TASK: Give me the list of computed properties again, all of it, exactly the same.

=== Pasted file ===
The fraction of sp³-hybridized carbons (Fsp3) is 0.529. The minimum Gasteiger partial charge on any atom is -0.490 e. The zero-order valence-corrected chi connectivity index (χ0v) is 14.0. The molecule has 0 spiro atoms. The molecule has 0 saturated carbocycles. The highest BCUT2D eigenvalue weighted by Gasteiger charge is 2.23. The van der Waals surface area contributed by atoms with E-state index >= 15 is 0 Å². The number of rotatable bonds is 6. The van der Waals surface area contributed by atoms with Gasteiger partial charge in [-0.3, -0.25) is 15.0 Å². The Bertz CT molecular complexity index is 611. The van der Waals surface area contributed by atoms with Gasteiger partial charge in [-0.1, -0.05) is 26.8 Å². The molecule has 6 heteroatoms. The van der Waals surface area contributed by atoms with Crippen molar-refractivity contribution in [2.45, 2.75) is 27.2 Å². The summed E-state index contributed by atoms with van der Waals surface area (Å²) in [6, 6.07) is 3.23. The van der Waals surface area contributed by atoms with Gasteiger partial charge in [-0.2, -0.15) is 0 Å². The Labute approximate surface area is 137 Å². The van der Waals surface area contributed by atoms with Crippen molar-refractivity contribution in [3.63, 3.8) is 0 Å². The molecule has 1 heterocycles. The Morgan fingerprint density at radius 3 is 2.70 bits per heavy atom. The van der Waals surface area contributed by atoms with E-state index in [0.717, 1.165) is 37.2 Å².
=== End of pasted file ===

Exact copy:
The fraction of sp³-hybridized carbons (Fsp3) is 0.529. The minimum Gasteiger partial charge on any atom is -0.490 e. The zero-order valence-corrected chi connectivity index (χ0v) is 14.0. The molecule has 0 spiro atoms. The molecule has 0 saturated carbocycles. The highest BCUT2D eigenvalue weighted by Gasteiger charge is 2.23. The van der Waals surface area contributed by atoms with E-state index >= 15 is 0 Å². The number of rotatable bonds is 6. The van der Waals surface area contributed by atoms with Gasteiger partial charge in [-0.3, -0.25) is 15.0 Å². The Bertz CT molecular complexity index is 611. The van der Waals surface area contributed by atoms with Gasteiger partial charge in [-0.1, -0.05) is 26.8 Å². The molecule has 6 heteroatoms. The van der Waals surface area contributed by atoms with Crippen molar-refractivity contribution in [2.45, 2.75) is 27.2 Å². The summed E-state index contributed by atoms with van der Waals surface area (Å²) in [6, 6.07) is 3.23. The van der Waals surface area contributed by atoms with Gasteiger partial charge in [-0.2, -0.15) is 0 Å². The Labute approximate surface area is 137 Å². The van der Waals surface area contributed by atoms with Crippen molar-refractivity contribution in [3.63, 3.8) is 0 Å². The molecule has 1 heterocycles. The Morgan fingerprint density at radius 3 is 2.70 bits per heavy atom. The van der Waals surface area contributed by atoms with E-state index in [0.717, 1.165) is 37.2 Å².